charter

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[Char┬Ěter]

What do rock gods do when they travel? They charter their own plane, of course. Charter means you rent or lease a particular service or object. Anyone can charter something, though lesser mortals tend to limit themselves to buses.

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A written evidence in due form of things done or granted, contracts made, etc., between man and man; a deed, or conveyance.

Noun
a document incorporating an institution and specifying its rights; includes the articles of incorporation and the certificate of incorporation

Noun
a contract to hire or lease transportation

Verb
engage for service under a term of contract; "We took an apartment on a quiet street"; "Let''s rent a car"; "Shall we take a guide in Rome?"

Verb
grant a charter to

Verb
hold under a lease or rental agreement; of goods and services

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n.
A written evidence in due form of things done or granted, contracts made, etc., between man and man; a deed, or conveyance.

n.
An instrument in writing, from the sovereign power of a state or country, executed in due form, bestowing rights, franchises, or privileges.

n.
An act of a legislative body creating a municipal or other corporation and defining its powers and privileges. Also, an instrument in writing from the constituted authorities of an order or society (as the Freemasons), creating a lodge and defining its powers.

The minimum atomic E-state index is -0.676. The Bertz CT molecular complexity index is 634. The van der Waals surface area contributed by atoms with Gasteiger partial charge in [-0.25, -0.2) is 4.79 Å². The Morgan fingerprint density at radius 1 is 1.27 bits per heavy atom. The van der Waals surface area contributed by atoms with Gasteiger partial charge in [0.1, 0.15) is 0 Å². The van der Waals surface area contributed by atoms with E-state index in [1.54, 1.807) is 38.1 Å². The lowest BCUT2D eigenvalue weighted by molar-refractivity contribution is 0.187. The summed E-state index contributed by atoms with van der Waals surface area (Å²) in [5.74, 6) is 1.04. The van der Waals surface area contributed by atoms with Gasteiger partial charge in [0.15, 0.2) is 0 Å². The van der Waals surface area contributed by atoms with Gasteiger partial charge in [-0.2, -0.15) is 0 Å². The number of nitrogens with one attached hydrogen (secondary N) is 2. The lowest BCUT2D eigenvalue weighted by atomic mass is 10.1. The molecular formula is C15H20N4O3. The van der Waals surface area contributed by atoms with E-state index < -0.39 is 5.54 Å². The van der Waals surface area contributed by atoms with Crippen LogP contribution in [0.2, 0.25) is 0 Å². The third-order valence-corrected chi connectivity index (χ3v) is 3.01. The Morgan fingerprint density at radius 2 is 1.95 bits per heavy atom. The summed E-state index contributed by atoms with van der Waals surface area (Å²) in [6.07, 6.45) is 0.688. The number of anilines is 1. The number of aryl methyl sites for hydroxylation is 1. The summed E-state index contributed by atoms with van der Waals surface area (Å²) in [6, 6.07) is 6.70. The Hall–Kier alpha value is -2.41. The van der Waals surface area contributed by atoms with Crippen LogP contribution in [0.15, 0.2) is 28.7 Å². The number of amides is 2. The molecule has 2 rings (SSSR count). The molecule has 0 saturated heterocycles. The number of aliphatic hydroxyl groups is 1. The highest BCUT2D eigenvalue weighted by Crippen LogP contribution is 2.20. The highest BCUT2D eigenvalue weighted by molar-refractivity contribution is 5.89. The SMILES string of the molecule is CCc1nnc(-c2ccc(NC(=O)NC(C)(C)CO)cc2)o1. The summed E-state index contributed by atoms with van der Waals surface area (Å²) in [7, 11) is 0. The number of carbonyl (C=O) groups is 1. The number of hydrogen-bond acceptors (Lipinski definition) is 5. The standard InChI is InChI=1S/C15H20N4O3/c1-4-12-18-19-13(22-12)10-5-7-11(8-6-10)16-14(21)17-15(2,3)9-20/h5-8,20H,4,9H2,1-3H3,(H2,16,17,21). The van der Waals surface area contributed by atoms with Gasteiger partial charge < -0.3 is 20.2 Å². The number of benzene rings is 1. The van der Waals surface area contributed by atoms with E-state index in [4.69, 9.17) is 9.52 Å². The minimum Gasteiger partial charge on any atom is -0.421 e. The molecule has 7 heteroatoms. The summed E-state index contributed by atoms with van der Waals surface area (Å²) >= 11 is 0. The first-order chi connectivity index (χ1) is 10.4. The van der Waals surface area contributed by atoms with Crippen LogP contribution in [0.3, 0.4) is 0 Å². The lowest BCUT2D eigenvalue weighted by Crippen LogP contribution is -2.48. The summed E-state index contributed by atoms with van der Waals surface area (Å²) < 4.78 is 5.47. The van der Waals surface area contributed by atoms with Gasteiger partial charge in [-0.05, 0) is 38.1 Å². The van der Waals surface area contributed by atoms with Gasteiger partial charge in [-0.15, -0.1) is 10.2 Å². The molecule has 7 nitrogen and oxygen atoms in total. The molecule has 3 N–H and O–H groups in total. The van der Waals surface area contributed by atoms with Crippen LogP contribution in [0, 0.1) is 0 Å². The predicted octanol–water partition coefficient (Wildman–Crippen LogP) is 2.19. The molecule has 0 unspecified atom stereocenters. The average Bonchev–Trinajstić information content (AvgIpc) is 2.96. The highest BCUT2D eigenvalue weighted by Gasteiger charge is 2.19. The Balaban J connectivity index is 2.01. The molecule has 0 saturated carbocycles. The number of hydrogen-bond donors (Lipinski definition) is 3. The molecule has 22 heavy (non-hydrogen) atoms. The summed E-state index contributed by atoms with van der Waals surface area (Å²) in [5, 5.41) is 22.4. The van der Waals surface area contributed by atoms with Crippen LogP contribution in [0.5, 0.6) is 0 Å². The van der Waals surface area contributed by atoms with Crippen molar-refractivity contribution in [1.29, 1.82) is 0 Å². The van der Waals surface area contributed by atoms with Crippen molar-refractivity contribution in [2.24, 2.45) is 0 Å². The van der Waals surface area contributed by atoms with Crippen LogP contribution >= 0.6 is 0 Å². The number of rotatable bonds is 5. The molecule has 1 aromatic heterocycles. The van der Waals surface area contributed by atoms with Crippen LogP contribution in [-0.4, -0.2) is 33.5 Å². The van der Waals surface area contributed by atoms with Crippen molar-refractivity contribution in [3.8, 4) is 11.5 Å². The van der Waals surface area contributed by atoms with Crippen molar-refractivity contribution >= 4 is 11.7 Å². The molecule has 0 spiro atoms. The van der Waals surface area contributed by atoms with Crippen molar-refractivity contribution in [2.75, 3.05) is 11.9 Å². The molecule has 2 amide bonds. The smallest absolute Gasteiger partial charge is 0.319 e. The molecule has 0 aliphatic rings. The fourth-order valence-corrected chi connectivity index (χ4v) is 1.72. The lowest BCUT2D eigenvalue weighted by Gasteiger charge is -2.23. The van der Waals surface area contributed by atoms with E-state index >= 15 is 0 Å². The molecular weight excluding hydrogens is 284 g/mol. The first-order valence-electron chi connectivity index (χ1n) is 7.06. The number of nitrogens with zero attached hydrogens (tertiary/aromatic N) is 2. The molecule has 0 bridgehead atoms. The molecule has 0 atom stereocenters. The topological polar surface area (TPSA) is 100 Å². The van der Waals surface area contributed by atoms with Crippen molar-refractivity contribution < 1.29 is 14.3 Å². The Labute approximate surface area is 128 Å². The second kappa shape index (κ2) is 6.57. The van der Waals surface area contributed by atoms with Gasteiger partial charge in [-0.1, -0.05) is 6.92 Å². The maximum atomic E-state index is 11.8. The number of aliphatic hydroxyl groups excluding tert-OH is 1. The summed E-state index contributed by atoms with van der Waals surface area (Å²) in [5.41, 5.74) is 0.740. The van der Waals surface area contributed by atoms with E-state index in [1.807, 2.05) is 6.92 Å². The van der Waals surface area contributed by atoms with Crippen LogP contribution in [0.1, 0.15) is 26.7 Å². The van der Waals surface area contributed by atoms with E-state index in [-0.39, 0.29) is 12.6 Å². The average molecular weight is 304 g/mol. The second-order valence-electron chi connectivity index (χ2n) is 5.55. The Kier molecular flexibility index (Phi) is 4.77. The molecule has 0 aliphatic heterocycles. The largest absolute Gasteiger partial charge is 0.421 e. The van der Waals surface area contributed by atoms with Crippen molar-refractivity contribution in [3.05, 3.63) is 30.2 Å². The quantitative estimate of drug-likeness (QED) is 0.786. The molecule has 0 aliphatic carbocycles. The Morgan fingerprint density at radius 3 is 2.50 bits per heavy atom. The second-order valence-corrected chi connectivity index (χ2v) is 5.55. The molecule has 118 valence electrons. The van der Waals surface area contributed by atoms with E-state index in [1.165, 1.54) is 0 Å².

n.
A special privilege, immunity, or exemption.

n.
The letting or hiring a vessel by special contract, or the contract or instrument whereby a vessel is hired or let; as, a ship is offered for sale or charter. See Charter party, below.

v. t.
To establish by charter.

v. t.
To hire or let by charter, as a ship. See Charter party, under Charter, n.


Charter

Char"ter , n. [OF. chartre, F. chartre, charte, fr. L. chartula a little paper, dim. of charta. See Chart, Card.] 1. A written evidence in due form of things done or granted, contracts made, etc., between man and man; a deed, or conveyance. [Archaic] 2. An instrument in writing, from the sovereign power of a state or country, executed in due form, bestowing rights, franchises, or privileges.
The king [John, a.d. 1215], with a facility somewhat suspicious, signed and sealed the charter which was required of him. This famous deed, commonly called the "Great Charter," either granted or secured very important liberties and privileges to every order of men in the kingdom.
3. An act of a legislative body creating a municipal or other corporation and defining its powers and privileges. Also, an instrument in writing from the constituted authorities of an order or society (as the Freemasons), creating a lodge and defining its powers. 4. A special privilege, immunity, or exemption.
My mother, Who has a charter to extol her blood, When she does praise me, grieves me.